One can dream about nuclear power or a hydrogen economy, but the best way to deal with a shortage of energy is to eliminate waste. Seven to ten percent of electricity is wasted through transmission losses, and the North American transmission infrastructure is a creaky, leaky mess. But it is almost impossible to get approval for new transmission lines; between aesthetics and EMF, nobody wants them in their backyard.
Superconducting cables to the rescue: they lose almost no electricity, radiate almost no EMF and can be discreetly buried. "This will be a way to move massive amount of power without disturbing the surrounding environment," said Greg Yurek, chief executive officer of American Superconductor, in an interview. "It's like putting an energy superhighway in the middle of a city."
The Long Island Power Authority just opened a half-mile long test project.It uses a High Temperature Superconductor (HTS) made by American Superconductor that is capable of carrying 574 megawatts of power, enough to power 300,000 homes. The three cables shown entering the ground in the picture above can carry as much power as all of the overhead lines on the far left.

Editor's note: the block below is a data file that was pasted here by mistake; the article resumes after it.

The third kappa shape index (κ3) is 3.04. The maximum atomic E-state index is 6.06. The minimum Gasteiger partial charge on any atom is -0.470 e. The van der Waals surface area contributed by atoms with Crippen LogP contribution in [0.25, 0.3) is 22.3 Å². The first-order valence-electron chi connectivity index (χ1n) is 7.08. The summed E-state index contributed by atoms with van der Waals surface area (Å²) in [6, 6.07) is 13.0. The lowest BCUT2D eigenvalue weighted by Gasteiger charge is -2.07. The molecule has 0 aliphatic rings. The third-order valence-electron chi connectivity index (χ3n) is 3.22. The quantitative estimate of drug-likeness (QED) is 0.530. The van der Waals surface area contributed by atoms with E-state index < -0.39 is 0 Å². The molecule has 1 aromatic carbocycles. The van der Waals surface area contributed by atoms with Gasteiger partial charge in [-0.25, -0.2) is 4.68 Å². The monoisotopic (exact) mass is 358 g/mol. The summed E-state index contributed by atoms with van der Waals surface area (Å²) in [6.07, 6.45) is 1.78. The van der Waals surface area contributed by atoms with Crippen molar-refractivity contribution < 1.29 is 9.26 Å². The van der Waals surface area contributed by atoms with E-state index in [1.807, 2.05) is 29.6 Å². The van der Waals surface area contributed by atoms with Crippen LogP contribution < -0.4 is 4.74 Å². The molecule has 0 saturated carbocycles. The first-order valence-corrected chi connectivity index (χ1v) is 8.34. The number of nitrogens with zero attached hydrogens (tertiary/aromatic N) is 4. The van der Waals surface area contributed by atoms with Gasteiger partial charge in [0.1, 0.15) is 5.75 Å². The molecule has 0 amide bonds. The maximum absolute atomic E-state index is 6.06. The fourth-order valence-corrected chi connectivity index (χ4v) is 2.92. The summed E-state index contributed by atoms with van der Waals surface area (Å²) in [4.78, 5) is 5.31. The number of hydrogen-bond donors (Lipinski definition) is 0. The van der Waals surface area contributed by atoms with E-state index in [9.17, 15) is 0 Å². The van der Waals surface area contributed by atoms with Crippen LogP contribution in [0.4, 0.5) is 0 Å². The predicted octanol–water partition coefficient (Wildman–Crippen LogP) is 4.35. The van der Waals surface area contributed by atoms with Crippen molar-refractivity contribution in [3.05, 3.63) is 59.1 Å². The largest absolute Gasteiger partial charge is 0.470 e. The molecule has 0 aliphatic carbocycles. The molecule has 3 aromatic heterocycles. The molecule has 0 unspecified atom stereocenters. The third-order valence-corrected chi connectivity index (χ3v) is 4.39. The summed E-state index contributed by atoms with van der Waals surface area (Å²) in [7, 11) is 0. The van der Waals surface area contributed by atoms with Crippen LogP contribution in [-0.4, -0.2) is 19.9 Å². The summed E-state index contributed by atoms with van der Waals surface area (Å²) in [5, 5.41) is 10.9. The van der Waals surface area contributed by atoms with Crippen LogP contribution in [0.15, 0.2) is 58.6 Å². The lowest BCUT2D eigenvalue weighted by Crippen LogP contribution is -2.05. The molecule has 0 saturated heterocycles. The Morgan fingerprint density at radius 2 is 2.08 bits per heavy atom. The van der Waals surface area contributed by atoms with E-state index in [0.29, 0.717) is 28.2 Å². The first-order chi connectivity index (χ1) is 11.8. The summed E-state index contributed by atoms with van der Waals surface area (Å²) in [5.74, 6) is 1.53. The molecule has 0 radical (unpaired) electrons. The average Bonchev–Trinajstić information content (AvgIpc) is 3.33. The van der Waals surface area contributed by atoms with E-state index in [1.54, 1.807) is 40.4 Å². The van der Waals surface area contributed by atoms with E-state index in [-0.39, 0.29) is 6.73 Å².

the cable appears to be a pipe of liquid nitrogen with superconductor wrapped around it. See animation here
"High temperature" is a relative term when it comes to superconductors; these are cooled by liquid nitrogen. However, that is positively toasty compared to liquid helium, at 77 degrees Kelvin or -321 Farenheit instead of just above 1 degree Kelvin.
American Superconductor says that their new designs could reduce costs to one fifth of the current cost. It is a safer, more secure distribution system that delivers more power than a fleet of new nukes, but I guess a buried pipe isn't sexy enough to get any attention.
::Press Release from American Superconductor via ::Wall Street Journal